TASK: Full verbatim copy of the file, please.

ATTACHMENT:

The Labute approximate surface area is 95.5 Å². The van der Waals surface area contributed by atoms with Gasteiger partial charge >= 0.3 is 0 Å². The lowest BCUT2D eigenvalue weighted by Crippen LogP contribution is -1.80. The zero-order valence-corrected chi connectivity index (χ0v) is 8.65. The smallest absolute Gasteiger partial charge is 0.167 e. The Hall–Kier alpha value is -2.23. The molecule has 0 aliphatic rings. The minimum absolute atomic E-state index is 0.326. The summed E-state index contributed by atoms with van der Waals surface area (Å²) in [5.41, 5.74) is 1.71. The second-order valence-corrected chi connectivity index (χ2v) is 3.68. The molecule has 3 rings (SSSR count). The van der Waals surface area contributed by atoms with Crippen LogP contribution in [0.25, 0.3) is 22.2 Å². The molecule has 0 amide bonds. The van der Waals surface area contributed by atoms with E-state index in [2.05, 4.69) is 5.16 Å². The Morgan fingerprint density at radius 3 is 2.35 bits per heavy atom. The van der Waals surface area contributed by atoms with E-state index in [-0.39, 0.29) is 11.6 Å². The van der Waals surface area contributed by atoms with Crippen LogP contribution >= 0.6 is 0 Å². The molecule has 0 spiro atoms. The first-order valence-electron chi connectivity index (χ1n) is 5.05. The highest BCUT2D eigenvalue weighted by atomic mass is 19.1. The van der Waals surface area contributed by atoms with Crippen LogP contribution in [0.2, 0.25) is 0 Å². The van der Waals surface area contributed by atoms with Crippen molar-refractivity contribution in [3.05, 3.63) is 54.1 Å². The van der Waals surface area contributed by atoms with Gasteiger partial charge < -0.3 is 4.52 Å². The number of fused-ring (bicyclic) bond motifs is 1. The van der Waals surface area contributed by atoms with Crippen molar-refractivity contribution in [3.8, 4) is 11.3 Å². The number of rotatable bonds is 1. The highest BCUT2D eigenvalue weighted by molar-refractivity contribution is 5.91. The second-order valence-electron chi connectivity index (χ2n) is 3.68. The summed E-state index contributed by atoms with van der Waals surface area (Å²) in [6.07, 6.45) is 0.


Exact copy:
The Labute approximate surface area is 95.5 Å². The van der Waals surface area contributed by atoms with Gasteiger partial charge >= 0.3 is 0 Å². The lowest BCUT2D eigenvalue weighted by Crippen LogP contribution is -1.80. The zero-order valence-corrected chi connectivity index (χ0v) is 8.65. The smallest absolute Gasteiger partial charge is 0.167 e. The Hall–Kier alpha value is -2.23. The molecule has 0 aliphatic rings. The minimum absolute atomic E-state index is 0.326. The summed E-state index contributed by atoms with van der Waals surface area (Å²) in [5.41, 5.74) is 1.71. The second-order valence-corrected chi connectivity index (χ2v) is 3.68. The molecule has 3 rings (SSSR count). The van der Waals surface area contributed by atoms with Crippen LogP contribution in [0.25, 0.3) is 22.2 Å². The molecule has 0 amide bonds. The van der Waals surface area contributed by atoms with E-state index in [2.05, 4.69) is 5.16 Å². The Morgan fingerprint density at radius 3 is 2.35 bits per heavy atom. The van der Waals surface area contributed by atoms with E-state index in [-0.39, 0.29) is 11.6 Å². The van der Waals surface area contributed by atoms with Crippen LogP contribution >= 0.6 is 0 Å². The molecule has 0 spiro atoms. The first-order valence-electron chi connectivity index (χ1n) is 5.05. The highest BCUT2D eigenvalue weighted by atomic mass is 19.1. The van der Waals surface area contributed by atoms with Crippen LogP contribution in [0.2, 0.25) is 0 Å². The van der Waals surface area contributed by atoms with Crippen molar-refractivity contribution in [3.05, 3.63) is 54.1 Å². The van der Waals surface area contributed by atoms with Gasteiger partial charge < -0.3 is 4.52 Å². The number of fused-ring (bicyclic) bond motifs is 1. The van der Waals surface area contributed by atoms with Crippen molar-refractivity contribution in [3.8, 4) is 11.3 Å². The number of rotatable bonds is 1. The highest BCUT2D eigenvalue weighted by molar-refractivity contribution is 5.91. The second-order valence-electron chi connectivity index (χ2n) is 3.68. The summed E-state index contributed by atoms with van der Waals surface area (Å²) in [6.07, 6.45) is 0.